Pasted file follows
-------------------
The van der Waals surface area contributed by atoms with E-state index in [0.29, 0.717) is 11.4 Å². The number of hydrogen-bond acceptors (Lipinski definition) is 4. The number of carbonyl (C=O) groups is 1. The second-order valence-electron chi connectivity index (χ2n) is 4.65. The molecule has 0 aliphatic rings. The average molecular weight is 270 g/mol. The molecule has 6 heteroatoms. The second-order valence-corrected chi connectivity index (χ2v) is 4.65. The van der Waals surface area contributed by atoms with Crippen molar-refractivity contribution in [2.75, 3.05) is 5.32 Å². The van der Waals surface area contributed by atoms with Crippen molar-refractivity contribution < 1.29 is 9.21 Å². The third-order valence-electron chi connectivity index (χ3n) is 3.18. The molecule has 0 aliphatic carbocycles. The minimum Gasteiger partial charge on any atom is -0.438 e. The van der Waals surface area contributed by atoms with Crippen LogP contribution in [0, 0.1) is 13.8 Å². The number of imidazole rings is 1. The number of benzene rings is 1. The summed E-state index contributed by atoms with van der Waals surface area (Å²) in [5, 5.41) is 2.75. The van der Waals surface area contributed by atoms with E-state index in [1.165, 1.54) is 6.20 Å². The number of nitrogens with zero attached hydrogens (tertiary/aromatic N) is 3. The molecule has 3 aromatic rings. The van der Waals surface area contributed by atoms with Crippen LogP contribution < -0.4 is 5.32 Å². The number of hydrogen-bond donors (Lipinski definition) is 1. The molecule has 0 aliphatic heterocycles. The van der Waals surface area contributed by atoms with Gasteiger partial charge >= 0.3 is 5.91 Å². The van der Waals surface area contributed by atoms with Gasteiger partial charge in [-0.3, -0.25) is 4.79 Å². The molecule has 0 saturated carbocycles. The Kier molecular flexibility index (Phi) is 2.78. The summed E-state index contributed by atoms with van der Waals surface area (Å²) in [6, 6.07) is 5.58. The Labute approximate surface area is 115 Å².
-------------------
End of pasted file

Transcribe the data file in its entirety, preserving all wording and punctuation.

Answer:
The van der Waals surface area contributed by atoms with E-state index in [0.29, 0.717) is 11.4 Å². The number of hydrogen-bond acceptors (Lipinski definition) is 4. The number of carbonyl (C=O) groups is 1. The second-order valence-electron chi connectivity index (χ2n) is 4.65. The molecule has 0 aliphatic rings. The average molecular weight is 270 g/mol. The molecule has 6 heteroatoms. The second-order valence-corrected chi connectivity index (χ2v) is 4.65. The van der Waals surface area contributed by atoms with Crippen molar-refractivity contribution in [2.75, 3.05) is 5.32 Å². The van der Waals surface area contributed by atoms with Crippen molar-refractivity contribution < 1.29 is 9.21 Å². The third-order valence-electron chi connectivity index (χ3n) is 3.18. The molecule has 0 aliphatic carbocycles. The minimum Gasteiger partial charge on any atom is -0.438 e. The van der Waals surface area contributed by atoms with Crippen LogP contribution in [0, 0.1) is 13.8 Å². The number of imidazole rings is 1. The number of benzene rings is 1. The summed E-state index contributed by atoms with van der Waals surface area (Å²) in [5, 5.41) is 2.75. The van der Waals surface area contributed by atoms with E-state index in [1.165, 1.54) is 6.20 Å². The number of nitrogens with zero attached hydrogens (tertiary/aromatic N) is 3. The molecule has 3 aromatic rings. The van der Waals surface area contributed by atoms with Crippen LogP contribution < -0.4 is 5.32 Å². The number of hydrogen-bond donors (Lipinski definition) is 1. The molecule has 0 aliphatic heterocycles. The van der Waals surface area contributed by atoms with Gasteiger partial charge >= 0.3 is 5.91 Å². The van der Waals surface area contributed by atoms with Gasteiger partial charge in [-0.3, -0.25) is 4.79 Å². The molecule has 0 saturated carbocycles. The Kier molecular flexibility index (Phi) is 2.78. The summed E-state index contributed by atoms with van der Waals surface area (Å²) in [6, 6.07) is 5.58. The Labute approximate surface area is 115 Å².